After the student column appeared in the Oregon Daily Emerald, as quoted above, the student in the Christian Science Monitor describes the response he received from professors at the University of Oregon
A professor who confronted me declared that he was “personally offended” by my column. He railed that his political viewpoints never affected his teaching and suggested that if I wanted a faculty with Republicans I should have attended a university in the South. “If you like conservatism you can certainly attend the University of Texas and you can walk past the statue of Jefferson Davis everyday on your way to class,” he wrote in an e-mail.
I was shocked by such a comment, which seemed an attempt to link Republicans with racist orthodoxy. When I wrote back expressing my offense, he neither apologized nor clarified his remarks.
Instead, he reiterated them on the record. Was such a brazen expression of partisanship representative of the faculty as a whole? I decided to speak with him in person in the hope of finding common ground.
He was eager to chat, and after five minutes our dialogue bloomed into a lively discussion. As we hammered away at the issue, one of his colleagues with whom he shared an office grew visibly agitated. Then, while I was in mid-sentence, she exploded.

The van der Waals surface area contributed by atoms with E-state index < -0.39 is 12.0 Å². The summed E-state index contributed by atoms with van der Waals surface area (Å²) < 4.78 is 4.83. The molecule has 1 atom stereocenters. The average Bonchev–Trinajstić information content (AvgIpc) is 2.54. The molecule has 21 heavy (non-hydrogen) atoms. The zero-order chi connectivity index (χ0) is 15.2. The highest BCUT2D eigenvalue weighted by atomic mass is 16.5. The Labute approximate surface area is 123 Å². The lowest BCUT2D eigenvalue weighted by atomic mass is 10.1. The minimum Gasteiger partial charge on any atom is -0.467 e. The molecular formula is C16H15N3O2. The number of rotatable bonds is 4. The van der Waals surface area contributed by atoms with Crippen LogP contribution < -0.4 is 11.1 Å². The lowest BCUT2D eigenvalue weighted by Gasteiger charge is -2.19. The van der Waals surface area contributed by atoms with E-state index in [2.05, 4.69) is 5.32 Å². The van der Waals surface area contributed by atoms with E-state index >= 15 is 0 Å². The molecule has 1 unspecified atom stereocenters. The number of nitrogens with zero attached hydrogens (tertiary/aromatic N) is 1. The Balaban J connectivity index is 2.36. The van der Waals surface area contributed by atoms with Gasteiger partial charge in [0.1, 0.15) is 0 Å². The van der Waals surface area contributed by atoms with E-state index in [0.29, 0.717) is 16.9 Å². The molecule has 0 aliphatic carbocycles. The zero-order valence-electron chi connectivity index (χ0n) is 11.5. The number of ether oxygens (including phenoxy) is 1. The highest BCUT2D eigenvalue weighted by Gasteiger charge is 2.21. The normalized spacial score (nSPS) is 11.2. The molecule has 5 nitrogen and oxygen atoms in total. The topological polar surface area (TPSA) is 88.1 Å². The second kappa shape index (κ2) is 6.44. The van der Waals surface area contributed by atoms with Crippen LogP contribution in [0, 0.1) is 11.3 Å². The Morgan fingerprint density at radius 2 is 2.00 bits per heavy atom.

“You think you’re so [expletive] cute with your little column,” she told me. “I read your piece and all you want is attention. You’re just like Bill O’Reilly. You just want to get up on your [expletive] soapbox and have people look at you.” …
“You understand that my column was basically a prophesy,” I shot back. I had suggested right-leaning ideas weren’t welcome on campus and in response the faculty had tied my viewpoints to racism and addressed me with profanity-laced insults. …
Political disagreement is crucial to vibrant discourse, but not in the form of caricatures, slights, or mockery.
Students should never come under personal attack from faculty members for straying from the party line. The fact that they do shows how easily political partisanship can corrupt the elements of higher education that should be valued the most.
(Click on the title for a link to the Christian Science Monitor article.)
Imagine how the professors comment would have been viewed if you substitute "African American" for "Conservative" and "Howard University" for "University of Texas." In any case my guess is there are not that many Republicans at the University of Texas either.Maybe at Texas A&M but not in Austin!